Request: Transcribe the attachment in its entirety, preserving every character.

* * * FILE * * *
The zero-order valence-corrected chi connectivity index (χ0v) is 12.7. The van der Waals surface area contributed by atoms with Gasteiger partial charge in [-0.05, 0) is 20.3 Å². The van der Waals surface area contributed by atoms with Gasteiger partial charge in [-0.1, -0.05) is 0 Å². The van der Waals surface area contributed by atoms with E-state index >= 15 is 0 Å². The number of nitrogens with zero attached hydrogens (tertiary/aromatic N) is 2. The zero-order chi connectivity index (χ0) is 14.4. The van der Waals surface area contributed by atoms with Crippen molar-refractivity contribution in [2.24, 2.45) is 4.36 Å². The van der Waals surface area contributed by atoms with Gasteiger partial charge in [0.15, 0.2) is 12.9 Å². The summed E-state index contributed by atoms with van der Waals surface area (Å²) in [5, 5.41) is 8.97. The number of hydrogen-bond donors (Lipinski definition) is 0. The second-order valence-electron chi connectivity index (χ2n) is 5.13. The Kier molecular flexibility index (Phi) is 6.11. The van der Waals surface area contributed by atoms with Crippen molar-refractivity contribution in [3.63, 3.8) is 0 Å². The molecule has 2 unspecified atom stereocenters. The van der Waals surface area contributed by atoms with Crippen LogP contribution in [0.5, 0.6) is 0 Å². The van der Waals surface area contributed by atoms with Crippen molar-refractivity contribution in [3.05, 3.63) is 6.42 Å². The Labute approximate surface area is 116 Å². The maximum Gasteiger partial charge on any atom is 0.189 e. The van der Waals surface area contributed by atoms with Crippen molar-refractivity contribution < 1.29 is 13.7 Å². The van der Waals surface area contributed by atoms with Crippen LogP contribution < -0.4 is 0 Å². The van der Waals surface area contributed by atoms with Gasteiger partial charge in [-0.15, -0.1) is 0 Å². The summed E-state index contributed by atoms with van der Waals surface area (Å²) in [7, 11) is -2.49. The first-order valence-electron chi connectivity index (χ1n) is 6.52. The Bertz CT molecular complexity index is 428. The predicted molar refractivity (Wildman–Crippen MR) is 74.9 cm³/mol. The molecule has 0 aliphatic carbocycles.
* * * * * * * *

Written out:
The zero-order valence-corrected chi connectivity index (χ0v) is 12.7. The van der Waals surface area contributed by atoms with Gasteiger partial charge in [-0.05, 0) is 20.3 Å². The van der Waals surface area contributed by atoms with Gasteiger partial charge in [-0.1, -0.05) is 0 Å². The van der Waals surface area contributed by atoms with E-state index >= 15 is 0 Å². The number of nitrogens with zero attached hydrogens (tertiary/aromatic N) is 2. The zero-order chi connectivity index (χ0) is 14.4. The van der Waals surface area contributed by atoms with Crippen molar-refractivity contribution in [2.24, 2.45) is 4.36 Å². The van der Waals surface area contributed by atoms with Gasteiger partial charge in [0.15, 0.2) is 12.9 Å². The summed E-state index contributed by atoms with van der Waals surface area (Å²) in [5, 5.41) is 8.97. The number of hydrogen-bond donors (Lipinski definition) is 0. The second-order valence-electron chi connectivity index (χ2n) is 5.13. The Kier molecular flexibility index (Phi) is 6.11. The van der Waals surface area contributed by atoms with Crippen molar-refractivity contribution in [3.63, 3.8) is 0 Å². The molecule has 2 unspecified atom stereocenters. The van der Waals surface area contributed by atoms with Crippen LogP contribution in [0.5, 0.6) is 0 Å². The van der Waals surface area contributed by atoms with Crippen molar-refractivity contribution in [3.05, 3.63) is 6.42 Å². The Labute approximate surface area is 116 Å². The maximum Gasteiger partial charge on any atom is 0.189 e. The van der Waals surface area contributed by atoms with Crippen molar-refractivity contribution < 1.29 is 13.7 Å². The van der Waals surface area contributed by atoms with Crippen LogP contribution < -0.4 is 0 Å². The van der Waals surface area contributed by atoms with Gasteiger partial charge in [-0.15, -0.1) is 0 Å². The summed E-state index contributed by atoms with van der Waals surface area (Å²) in [7, 11) is -2.49. The first-order valence-electron chi connectivity index (χ1n) is 6.52. The Bertz CT molecular complexity index is 428. The predicted molar refractivity (Wildman–Crippen MR) is 74.9 cm³/mol. The molecule has 0 aliphatic carbocycles.